Liza Lee’s defining memory of Hockaday for her is not graduation, senior retreats or a gaggle of girls’ discussions. It occurred on a seemingly random fall day in the early 1990s. “This is going to sound horrible,” she said. “I was fairly new, and I had this ‘open door’ policy. This girl came into my office and began the conversation by telling me that she had been raped by her boyfriend.” Lee was the first person the student came to with the question, “What am I going to do?” But Lee saw a different question: “what are we going to do?”
What struck Lee about the situation was Hockaday’s communal reaction.
“The circle of faculty and students rallied around her and in the process created the first self-defense course to ensure girls were better prepared to protect themselves,” Lee said. “This made me realize that this is the place I want to leave my legacy, because nowhere else could they take such a horrible event and turn it into something positive.”
Before returning to Hockaday this summer, Liza Lee was not just a name on the Academic Research Center. During her time at Hockaday, she implemented block scheduling, raised the diversity rate from 17 to 24 percent and modernized the science, math, technology, arts and engineering curriculums. Lee generated support for expanding the academic classrooms by 40 percent and began the Campaign for the ‘90s that allowed for new investments in technology and for the Academic Research Center that bears her name.
Alumna Abby Hoak-Morton ‘05 fondly remembered Lee’s open door policy as headmistress and relationship with her students.
“Liza Lee is the kind of leader I aspire to be everyday. When I was at Hockaday, Mrs. Lee was always so willing to hear the students’ concerns and opinions, but was direct and honest with her responses,” she said. “She always made me feel like I was important and so were my feelings, but she also was willing to tell me when I was wrong. She was reasonable and was willing to explain her decisions.”
Fine Arts Lead Chair Ed Long has served under several heads; however, he notes that Lee had the longest tenure after Miss Hockaday herself.
“She brought us into the 21st century, leaving us a legacy of creativity and important resources,” Long said. “Now she returns to us as an exceptionally experienced leader in this next chapter of Hockaday’s progress.”
Lee is on the fence about her digitalization of Hockaday, saying that it has made “communication harder.” Despite her push that led to the laptop program being introduced to the student body in the early 2000s, she believes that modern technology interferes with face-to-face communication.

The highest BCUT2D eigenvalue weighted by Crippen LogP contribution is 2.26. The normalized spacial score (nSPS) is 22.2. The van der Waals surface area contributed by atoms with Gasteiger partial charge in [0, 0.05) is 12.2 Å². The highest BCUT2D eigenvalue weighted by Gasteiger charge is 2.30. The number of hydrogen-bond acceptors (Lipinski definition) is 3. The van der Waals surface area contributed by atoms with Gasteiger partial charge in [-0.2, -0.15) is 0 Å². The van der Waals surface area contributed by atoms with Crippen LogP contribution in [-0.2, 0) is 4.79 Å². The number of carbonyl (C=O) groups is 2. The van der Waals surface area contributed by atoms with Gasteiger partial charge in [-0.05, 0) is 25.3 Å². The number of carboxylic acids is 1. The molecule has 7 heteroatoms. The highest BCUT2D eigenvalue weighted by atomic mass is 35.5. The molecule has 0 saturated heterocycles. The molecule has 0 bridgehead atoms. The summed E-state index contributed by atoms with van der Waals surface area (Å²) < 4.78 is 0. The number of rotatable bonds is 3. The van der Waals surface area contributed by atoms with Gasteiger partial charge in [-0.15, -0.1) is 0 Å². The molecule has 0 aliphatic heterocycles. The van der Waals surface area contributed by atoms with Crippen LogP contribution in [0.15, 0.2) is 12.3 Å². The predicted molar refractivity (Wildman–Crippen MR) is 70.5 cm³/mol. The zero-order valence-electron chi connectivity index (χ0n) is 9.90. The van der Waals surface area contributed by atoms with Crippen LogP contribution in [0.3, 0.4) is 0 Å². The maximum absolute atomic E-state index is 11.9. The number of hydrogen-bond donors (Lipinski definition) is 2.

“It really means we’re behind a screen, and there is a screen behind you and the person you’re not really talking to,” Lee said.
However, Lee did not set out to make these sweeping changes that would shape the school into the institution it is today.
“It used to frustrate me when people asked me about my vision, because I didn’t really have one,” Lee said. “The most I could say was I just want to run a girls’ school that everyone thinks is wonderful. Of course, everyone already thought Hockaday was wonderful.”
“I decided I wanted to run a school that educated girls, which everyone recognized for the content of their character as well as their intellect,” she said.
As Interim Headmistress, Lee wants to adhere to the traditions that made Hockaday what it is today. She does not want to make any major changes. Instead, she wants to allow the future new Head to see Hockaday the way she saw it in 1990, with a graduation ceremony steeped in tradition and the cohesive student body, but to allow the person to have a fresh perspective on the next chapter of Hockaday’s history.
The traditional aspect of girls’ schools has always been a part of Lee. She grew up in the Upper East Side in New York and attended two different all-girl schools from pre-K until graduation. She then attended Mount Holyoke College, one of the Seven Sisters, an association of seven women’s colleges connected to the Ivy League Schools. She would return to the all-girls school she graduated from, The Brearly School, as a teacher and administrator.
“I find it ironic that I am just now remembering this, but we all wore the exact same white dress when we graduated,” Lee said. “I think our headmistress had the same ideas as Ela Hockaday… right after the Depression and the Second World War, we felt conscious that everyone needed to be dressed alike so that no one could tell who paid more for a dress. Miss Hockaday wanted her girls in the same dress, because she never wanted there to be a distinction between her girls based on income as well.”
As a longtime proponent of all-female education, Lee believes that same-sex education allows students “ to really be able to figure out who [they] are in a world of women.”
To Lee, one of our greatest traditions is scholarship. “The number of alumnas my age who can boast of the kind of Latin, English and even math and science training, for the time, is incredible,” Lee said. “Teaching to the test and the obsession with ‘elite’ colleges is blinding girls from the value of what they’re learning.”
Instead, Lee believes that Hockadaisies should live by a different mantra.
“I want girls to come to school [and] to life with a question,” Lee said. “What can I do to make the world a better place?”